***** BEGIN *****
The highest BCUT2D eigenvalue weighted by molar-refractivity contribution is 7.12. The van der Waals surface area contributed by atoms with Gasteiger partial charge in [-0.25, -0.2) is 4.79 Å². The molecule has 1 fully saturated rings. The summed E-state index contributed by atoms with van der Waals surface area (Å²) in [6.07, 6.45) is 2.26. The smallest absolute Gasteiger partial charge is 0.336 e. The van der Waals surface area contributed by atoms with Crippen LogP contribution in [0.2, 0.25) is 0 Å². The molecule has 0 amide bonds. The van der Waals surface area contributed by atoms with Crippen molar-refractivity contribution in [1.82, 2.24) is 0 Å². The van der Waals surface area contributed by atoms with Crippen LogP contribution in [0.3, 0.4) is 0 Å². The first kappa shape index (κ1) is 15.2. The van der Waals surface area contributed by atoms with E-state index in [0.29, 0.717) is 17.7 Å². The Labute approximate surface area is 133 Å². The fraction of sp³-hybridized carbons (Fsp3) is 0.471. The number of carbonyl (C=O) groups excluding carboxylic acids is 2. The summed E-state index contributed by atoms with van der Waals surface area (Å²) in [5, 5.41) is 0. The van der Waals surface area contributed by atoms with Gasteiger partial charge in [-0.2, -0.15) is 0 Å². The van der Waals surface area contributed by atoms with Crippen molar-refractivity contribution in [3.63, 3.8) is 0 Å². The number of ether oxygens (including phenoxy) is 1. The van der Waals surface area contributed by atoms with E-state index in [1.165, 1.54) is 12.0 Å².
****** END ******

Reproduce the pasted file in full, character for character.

The highest BCUT2D eigenvalue weighted by molar-refractivity contribution is 7.12. The van der Waals surface area contributed by atoms with Gasteiger partial charge in [-0.25, -0.2) is 4.79 Å². The molecule has 1 fully saturated rings. The summed E-state index contributed by atoms with van der Waals surface area (Å²) in [6.07, 6.45) is 2.26. The smallest absolute Gasteiger partial charge is 0.336 e. The van der Waals surface area contributed by atoms with Crippen LogP contribution in [0.2, 0.25) is 0 Å². The molecule has 0 amide bonds. The van der Waals surface area contributed by atoms with Crippen molar-refractivity contribution in [1.82, 2.24) is 0 Å². The van der Waals surface area contributed by atoms with Crippen LogP contribution in [0.3, 0.4) is 0 Å². The first kappa shape index (κ1) is 15.2. The van der Waals surface area contributed by atoms with E-state index in [0.29, 0.717) is 17.7 Å². The Labute approximate surface area is 133 Å². The fraction of sp³-hybridized carbons (Fsp3) is 0.471. The number of carbonyl (C=O) groups excluding carboxylic acids is 2. The summed E-state index contributed by atoms with van der Waals surface area (Å²) in [5, 5.41) is 0. The van der Waals surface area contributed by atoms with Gasteiger partial charge in [-0.2, -0.15) is 0 Å². The van der Waals surface area contributed by atoms with Crippen molar-refractivity contribution in [3.63, 3.8) is 0 Å². The number of ether oxygens (including phenoxy) is 1. The van der Waals surface area contributed by atoms with E-state index in [1.165, 1.54) is 12.0 Å².